Chai Spice Balm

One of my favourite balms for fall.

Individually infuse organic cinnamon, cardamom, ginger, clove and madagascar vanilla beans in sweet almond oil or carrier oil of choice, blend together and add beeswax.

A warming lip balm, hydrating  hand and cuticle balm or exotic, spicy natural perfume.

Spices can easily be infused together to simplify the process.

Separate infusions allow you to make further creations like cinnamon oil and cocoa butter for a Valentine’s foot rub.

Or use the clove oil for a sore muscle and joint rub.

Infused in food grade organic carrier oils such as olive or sesame, clove oil can be used as a mouthwash or to soothe toothaches.

Cardamom provides an aromatic base for natural perfume.  Add a small amount of essential oils of sandalwood and bergamot for a warm citrus blend or try neroli or rosewood.

Blend cardamom with the vanilla infusion for a simple, exotic scent.

A hint of lavender essential oil added to the vanilla infusion creates the epitome of calm and relaxation.  A delicious massage blend for men and women.  Vanilla beans infuse easily, imparting a full scent with a few beans.  Follow the steps for vanilla infused oil and balm.  The balm recipe works for the chai spice blend as well.  Many spices require more active methods of infusion than herbs.  Heat baths or grinding of the spices assist with a deep, rich scent.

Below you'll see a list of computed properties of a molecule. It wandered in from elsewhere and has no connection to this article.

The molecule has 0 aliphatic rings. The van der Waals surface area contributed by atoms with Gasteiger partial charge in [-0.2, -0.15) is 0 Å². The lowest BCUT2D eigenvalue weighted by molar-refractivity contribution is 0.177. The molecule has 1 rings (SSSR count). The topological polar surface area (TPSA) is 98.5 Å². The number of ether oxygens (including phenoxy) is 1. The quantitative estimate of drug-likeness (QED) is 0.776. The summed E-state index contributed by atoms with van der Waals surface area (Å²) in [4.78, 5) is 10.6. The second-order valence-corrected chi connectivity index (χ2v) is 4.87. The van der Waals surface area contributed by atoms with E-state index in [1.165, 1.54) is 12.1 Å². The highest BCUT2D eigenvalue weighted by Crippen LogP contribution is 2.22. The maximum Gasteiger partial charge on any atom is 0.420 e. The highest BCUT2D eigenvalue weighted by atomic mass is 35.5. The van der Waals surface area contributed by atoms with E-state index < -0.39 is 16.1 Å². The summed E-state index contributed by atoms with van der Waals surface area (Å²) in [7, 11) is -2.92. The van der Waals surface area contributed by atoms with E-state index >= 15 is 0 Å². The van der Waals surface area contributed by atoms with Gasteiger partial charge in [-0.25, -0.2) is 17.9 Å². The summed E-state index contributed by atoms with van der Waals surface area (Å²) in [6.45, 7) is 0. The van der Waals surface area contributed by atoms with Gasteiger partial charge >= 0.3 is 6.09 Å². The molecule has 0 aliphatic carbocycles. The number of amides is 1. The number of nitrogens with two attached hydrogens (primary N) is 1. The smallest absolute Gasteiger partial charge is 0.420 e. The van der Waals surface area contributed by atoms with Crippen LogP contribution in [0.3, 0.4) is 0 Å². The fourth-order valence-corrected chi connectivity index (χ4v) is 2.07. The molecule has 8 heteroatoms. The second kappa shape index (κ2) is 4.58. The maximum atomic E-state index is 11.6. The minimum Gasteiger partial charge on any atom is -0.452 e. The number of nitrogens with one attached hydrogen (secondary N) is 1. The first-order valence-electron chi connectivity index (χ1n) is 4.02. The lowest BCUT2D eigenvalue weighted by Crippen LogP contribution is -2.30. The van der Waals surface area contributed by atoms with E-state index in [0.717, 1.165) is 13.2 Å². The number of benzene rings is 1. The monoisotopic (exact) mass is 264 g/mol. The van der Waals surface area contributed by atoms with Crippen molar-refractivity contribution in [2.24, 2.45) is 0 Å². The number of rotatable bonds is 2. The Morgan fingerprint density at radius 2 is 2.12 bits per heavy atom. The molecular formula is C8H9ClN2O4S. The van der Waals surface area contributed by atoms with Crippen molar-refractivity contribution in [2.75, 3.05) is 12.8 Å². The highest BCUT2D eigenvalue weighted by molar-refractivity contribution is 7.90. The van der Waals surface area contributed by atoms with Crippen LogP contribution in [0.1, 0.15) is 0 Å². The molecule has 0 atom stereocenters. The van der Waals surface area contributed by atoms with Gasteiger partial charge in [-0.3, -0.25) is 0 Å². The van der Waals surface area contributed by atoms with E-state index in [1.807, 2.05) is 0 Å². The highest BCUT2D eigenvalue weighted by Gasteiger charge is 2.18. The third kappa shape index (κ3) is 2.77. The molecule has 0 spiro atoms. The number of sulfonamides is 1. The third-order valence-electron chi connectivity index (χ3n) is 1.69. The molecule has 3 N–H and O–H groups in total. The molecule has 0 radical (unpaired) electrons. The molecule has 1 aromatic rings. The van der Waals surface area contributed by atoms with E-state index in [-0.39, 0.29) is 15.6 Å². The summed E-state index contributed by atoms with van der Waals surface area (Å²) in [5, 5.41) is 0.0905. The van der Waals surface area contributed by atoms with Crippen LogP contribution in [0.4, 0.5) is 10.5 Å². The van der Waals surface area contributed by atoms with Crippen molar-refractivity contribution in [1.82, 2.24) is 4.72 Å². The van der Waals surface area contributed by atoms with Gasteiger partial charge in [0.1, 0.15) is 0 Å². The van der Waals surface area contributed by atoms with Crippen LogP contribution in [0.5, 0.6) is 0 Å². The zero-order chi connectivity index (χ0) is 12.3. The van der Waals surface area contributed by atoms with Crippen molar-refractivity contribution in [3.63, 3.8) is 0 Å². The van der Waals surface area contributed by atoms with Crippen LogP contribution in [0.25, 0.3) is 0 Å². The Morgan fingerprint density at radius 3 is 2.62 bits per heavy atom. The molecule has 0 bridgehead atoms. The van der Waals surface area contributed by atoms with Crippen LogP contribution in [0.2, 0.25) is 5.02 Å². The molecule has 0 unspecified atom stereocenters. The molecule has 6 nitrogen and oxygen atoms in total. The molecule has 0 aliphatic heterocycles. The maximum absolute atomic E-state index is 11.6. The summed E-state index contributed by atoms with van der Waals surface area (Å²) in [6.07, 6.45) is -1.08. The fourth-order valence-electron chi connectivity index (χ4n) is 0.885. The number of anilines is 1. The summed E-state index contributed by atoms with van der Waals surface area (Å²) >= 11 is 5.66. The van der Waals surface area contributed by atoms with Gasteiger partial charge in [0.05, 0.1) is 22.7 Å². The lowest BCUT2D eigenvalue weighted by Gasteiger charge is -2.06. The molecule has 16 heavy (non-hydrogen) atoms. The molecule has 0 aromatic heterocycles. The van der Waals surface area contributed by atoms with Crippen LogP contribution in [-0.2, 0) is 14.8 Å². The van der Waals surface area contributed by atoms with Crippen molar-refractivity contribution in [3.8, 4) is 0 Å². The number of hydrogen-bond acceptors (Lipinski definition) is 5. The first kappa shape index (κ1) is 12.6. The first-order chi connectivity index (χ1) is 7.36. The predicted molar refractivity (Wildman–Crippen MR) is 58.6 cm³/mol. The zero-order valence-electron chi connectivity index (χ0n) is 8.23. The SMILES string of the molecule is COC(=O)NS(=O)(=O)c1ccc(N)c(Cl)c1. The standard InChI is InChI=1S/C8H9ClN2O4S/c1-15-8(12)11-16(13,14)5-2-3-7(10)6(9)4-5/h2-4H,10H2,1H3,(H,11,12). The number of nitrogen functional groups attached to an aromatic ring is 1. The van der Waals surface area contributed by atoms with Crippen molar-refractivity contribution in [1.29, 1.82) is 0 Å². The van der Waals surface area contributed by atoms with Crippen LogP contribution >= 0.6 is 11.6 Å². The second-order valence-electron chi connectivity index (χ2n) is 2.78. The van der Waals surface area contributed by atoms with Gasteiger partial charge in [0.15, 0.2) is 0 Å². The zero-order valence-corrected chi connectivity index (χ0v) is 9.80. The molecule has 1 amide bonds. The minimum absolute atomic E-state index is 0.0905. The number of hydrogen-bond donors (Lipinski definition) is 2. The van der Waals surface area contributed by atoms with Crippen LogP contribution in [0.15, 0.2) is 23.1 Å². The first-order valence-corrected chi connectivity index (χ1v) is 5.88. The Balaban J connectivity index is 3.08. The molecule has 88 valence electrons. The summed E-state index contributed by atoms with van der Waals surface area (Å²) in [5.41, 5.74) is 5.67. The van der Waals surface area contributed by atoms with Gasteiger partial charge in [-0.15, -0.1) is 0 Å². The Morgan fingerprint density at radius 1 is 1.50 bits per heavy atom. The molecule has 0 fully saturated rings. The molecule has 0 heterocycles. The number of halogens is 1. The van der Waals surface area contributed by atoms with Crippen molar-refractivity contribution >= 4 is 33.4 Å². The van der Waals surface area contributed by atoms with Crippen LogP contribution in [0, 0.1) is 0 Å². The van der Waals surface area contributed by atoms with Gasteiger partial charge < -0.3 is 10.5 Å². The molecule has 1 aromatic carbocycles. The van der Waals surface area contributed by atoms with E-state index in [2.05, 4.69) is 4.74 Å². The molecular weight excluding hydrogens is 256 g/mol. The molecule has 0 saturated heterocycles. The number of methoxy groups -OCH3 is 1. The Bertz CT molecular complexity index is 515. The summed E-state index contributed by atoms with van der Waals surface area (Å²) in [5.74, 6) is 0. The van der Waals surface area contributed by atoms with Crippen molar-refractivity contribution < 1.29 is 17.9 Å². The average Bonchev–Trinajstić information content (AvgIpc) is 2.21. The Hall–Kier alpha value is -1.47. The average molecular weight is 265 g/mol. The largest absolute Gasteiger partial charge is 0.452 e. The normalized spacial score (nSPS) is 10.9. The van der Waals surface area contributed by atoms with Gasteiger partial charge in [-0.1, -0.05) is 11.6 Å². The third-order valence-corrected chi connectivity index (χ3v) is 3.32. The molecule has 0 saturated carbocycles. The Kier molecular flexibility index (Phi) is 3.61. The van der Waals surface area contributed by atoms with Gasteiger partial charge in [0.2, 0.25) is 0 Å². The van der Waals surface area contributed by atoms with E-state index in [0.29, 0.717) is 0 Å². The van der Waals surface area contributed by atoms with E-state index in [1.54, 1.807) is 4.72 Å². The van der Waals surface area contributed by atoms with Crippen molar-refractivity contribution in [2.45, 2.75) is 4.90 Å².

In India, the origin of chai, unique family recipes are handed down through generations.  Explore your spice rack for your signature chai blend.

Warm your skin, senses and soul this autumn with chai spice.

Stephanie Hrehirchuk
atONE Holistic Living

Comments

  1. Sounds lovely! I would like to -no- I’m going to experiment with chai,chai-latte and now this balm aswell, thanks for sharing :)

  2. You are welcome wildcraft diva!
    Enjoy your experiments. Chai is divine. Some recipes include star anise, pepper or fennel. Have fun and create your own signature blend :)

    Thank you for your comment.
    All the best,
    Stephanie

  3. I wonder what your ratio of oil to beeswax was? Thanks for the post!

  4. Basic salve ratio is about 4 oz of infused oil to 1/4 oz melted wax. I like to use more wax for a firmer balm. Add your wax and drip a drop or two on your skin, it will cool on contact, giving you an idea of the consistency. Or simply turn the spoon over and watch it cool on the back. Add more wax if it’s not firm enough for you.

    Making beeswax balms intimidated me the most. I had every graduated cylinder and measuring cup in use. Messy and ineffective! Once I crafted a couple, it became one of the simplest and most fun herbal creations. Now I make balms out of practically everything, and rarely measure. It doesn’t take long to get a feel for it and the beeswax is pretty forgiving to work with.

    Thanks Zendoula.
    Enjoy your balm!
    Stephanie

  5. How long do you infuse the oil with the chai spices for? Over low heat? Wonder if essential oils could also be used?

  6. Hi Jules,